I’ve never been a Pharisaic Jew, but I have been a black-and-white Christian. This seemed like a logical solution to me as a teenager: sin makes me feel far from the good work God created me to be, so I’ll just obey everything in the Bible. Perfectly. And then I’ll rest easy and be good, right?

Not only is this virtually impossible – who can get all of it right all of the time? – Paul points out that it also makes us more fixated on sin. Kind of like being on a super strict diet, where you end up thinking more and more about food because you’re trying to avoid it… Trying to save ourselves by the law can actually draw us toward the sin we want to steer clear of.

Sin is a problem, and the law isn’t the solution.

When the law fails, sometimes we resort to comparison. I’m bad, but I’m not as bad as this other guy. So I can’t be that bad. In fact, let’s focus on the other guy a little… because the more I highlight his sin, the smaller my sins feel. Now I feel a lot better!

Although comparison helps our egos, it doesn’t change anything at all. Our sins remain the same no matter how much or how little our neighbors sin.

Sin is a problem, and comparison isn’t the solution. Just like the law isn’t the solution. Just like ignorance isn’t the solution.

To break it down a little further, let me use an analogy from my current life status as a parent of young children: housework.


My living room after I spent 3 hours cleaning the kitchen.

The struggle is real, y’all, and the struggle is trying to keep Legos in their bins and laundry in its drawers and tinkle in the toilet. It’s legit exhausting.

One solution might be to claim ignorance. “Who ever said the house has to be clean?” Let those Barbie dolls roam free. Let the dishes pile up. Who cares! But after a while, it’s obvious that a messy house is a problem. You trip over toys and you run out of clean underwear. Ignorance doesn’t do it; housework must be addressed.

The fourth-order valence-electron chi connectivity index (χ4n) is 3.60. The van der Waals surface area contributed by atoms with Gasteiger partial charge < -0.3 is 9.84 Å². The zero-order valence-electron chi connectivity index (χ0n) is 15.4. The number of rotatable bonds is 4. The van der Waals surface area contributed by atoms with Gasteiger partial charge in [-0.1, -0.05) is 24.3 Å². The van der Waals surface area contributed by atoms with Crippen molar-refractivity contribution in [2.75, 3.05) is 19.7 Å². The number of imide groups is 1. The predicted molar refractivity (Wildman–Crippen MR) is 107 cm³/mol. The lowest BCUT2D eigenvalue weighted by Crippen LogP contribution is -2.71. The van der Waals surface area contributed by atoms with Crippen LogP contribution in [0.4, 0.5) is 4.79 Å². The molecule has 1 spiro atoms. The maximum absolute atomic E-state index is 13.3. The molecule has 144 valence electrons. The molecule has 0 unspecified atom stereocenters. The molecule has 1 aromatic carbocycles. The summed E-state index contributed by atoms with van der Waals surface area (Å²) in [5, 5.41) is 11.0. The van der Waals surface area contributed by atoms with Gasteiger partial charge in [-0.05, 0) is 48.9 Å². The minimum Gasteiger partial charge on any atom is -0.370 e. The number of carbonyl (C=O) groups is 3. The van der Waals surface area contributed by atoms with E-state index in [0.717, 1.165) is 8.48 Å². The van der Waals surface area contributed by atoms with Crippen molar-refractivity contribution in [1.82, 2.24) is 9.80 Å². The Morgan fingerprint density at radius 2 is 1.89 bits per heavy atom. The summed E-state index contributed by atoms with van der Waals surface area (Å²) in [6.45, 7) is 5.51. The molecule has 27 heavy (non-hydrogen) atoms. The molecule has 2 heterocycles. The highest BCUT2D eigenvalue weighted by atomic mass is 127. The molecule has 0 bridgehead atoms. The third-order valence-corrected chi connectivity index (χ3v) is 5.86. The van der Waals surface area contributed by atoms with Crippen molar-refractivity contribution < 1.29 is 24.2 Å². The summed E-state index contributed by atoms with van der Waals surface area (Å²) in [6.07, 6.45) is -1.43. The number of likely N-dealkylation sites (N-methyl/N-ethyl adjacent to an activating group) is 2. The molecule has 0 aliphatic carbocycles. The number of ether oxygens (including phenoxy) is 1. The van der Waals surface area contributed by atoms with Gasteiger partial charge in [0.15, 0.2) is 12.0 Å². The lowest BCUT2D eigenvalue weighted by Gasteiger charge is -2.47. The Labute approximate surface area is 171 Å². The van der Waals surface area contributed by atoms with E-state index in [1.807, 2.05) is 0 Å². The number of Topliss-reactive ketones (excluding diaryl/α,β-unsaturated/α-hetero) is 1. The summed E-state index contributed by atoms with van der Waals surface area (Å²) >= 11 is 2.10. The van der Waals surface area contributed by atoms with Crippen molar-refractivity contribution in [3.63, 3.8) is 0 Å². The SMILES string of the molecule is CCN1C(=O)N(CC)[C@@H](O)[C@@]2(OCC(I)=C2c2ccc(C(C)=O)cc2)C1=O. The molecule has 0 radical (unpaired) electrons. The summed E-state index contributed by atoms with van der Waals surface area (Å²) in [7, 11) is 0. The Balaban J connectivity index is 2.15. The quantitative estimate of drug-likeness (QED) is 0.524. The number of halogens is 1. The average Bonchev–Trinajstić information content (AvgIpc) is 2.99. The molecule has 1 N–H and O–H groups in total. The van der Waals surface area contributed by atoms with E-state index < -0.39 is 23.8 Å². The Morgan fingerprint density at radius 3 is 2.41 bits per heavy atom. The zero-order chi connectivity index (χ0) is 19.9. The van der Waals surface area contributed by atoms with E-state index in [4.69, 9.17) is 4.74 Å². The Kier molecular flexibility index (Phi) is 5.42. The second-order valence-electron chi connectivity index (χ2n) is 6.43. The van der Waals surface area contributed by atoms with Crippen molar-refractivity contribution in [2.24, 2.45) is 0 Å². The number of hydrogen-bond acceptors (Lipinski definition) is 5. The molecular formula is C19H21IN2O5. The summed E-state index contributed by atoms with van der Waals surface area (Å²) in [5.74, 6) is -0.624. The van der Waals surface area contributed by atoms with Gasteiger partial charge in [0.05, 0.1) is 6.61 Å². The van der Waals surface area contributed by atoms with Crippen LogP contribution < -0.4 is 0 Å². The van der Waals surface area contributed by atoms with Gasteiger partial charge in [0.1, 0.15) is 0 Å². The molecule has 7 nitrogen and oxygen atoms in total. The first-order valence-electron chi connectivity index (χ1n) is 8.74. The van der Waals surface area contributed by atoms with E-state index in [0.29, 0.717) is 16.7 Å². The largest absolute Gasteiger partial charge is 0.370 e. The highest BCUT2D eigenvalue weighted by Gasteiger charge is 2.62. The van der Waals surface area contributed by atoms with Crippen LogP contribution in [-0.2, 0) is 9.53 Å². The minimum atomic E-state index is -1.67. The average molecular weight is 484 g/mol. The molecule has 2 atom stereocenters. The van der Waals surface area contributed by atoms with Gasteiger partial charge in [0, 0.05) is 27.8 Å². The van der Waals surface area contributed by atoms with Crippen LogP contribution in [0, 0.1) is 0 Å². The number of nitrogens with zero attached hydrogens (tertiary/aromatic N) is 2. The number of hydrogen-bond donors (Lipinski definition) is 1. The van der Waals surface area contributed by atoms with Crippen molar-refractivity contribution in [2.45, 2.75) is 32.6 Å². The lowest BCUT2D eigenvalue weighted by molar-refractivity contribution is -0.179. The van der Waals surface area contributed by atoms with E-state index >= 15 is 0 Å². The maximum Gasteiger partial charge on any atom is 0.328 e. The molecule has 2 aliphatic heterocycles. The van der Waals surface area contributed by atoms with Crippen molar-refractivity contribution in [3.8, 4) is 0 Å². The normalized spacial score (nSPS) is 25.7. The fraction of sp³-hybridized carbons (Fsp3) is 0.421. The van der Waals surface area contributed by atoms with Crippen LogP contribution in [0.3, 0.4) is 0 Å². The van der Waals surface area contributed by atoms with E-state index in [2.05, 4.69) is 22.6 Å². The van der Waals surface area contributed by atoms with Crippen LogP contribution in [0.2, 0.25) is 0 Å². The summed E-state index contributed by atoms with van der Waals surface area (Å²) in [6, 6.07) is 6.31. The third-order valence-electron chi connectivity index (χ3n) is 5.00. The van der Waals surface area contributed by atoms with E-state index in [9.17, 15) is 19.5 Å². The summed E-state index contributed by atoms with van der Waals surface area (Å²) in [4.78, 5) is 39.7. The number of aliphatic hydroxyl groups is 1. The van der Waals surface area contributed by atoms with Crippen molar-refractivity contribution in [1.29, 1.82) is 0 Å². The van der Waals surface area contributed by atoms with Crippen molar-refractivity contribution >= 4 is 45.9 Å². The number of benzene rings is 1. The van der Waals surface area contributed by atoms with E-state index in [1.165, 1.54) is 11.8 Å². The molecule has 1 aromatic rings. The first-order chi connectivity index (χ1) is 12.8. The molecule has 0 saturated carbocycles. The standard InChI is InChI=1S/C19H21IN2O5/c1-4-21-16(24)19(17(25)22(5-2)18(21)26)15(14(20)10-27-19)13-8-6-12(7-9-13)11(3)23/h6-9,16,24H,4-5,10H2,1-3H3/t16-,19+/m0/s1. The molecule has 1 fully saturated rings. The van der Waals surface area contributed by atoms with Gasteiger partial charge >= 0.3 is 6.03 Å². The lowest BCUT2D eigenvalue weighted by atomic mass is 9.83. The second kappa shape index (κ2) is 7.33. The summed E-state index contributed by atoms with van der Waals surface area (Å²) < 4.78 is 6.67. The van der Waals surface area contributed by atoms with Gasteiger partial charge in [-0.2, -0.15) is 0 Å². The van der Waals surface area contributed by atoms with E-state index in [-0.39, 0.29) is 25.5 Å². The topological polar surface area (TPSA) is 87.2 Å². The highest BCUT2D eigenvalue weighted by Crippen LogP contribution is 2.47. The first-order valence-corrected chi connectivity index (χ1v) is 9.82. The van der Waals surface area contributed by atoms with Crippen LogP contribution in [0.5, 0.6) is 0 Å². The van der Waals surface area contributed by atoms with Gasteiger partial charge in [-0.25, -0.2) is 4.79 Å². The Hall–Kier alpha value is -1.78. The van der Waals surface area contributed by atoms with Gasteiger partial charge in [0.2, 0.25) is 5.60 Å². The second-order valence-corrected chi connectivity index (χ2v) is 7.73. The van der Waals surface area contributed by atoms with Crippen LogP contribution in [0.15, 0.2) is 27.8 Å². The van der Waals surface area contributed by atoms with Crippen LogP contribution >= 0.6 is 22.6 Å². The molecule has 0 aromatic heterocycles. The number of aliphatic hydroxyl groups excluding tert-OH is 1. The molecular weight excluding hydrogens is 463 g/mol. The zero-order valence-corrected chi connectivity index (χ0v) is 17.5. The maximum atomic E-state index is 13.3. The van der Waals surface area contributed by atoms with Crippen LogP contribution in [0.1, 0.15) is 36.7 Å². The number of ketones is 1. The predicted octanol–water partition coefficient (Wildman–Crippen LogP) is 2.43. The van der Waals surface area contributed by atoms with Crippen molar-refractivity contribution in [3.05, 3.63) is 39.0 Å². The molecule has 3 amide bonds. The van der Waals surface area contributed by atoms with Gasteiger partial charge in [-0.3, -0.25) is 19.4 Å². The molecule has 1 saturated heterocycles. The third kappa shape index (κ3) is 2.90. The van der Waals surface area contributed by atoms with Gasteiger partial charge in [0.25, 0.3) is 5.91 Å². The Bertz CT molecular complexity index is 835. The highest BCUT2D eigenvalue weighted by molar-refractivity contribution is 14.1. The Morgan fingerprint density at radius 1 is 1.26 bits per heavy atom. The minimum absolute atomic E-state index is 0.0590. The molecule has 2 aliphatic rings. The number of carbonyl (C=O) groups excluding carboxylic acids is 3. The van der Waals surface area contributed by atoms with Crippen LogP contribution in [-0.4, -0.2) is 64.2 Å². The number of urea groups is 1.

So you work for a completely clean house. You clean and clean and clean. The more you clean, the more you notice it needs to be cleaned. You finish with the floors only to notice the baseboards are dusty. You finish with the baseboards only to notice the ceiling fan blades. And under the bed. And behind the fridge. As you work toward 100% cleanliness, you find it never ends and you’re fixating on how dirty it is. This isn’t working, either.

So you turn to comparison. I mean, you’re no hoarder. You take out the trash (eventually). You clean the bathrooms (at least once a month). There’s people out there whose standards are way lower. You’re better than them – so your mess isn’t really a problem, right? But the truth is, it doesn’t matter how messy or clean the Joneses are next door. Your house is your house, and you’ve got to live in it.

This is the point Paul is making about sin. Neither ignorance nor the law nor comparison will solve our problem. Paul drives home his point definitively in the Scripture for today: “all, both Jews and Greeks, are under the power of sin” (3:9). All.

Sin is our problem and we cannot solve it ourselves. It haunts us. It burdens us. It’s like Marley’s shackles and chains, rattling around after us everywhere we go. It lurks us until we fall asleep; it’s waiting for us when we wake up. No matter how hard we work, or how far we run, or how much we try to climb over someone else… there it is.

This is why we need Jesus. We need Jesus because sin is a serious problem that has to be solved, and our own methods fail to solve it.

Next week, as we move deeper into Romans, we’ll get into how Jesus solves the problem of sin. But for this week – this third week of Lent – let’s force ourselves to acknowledge that sin is real, and sin is not something we can handle alone.

Thank God we are not alone.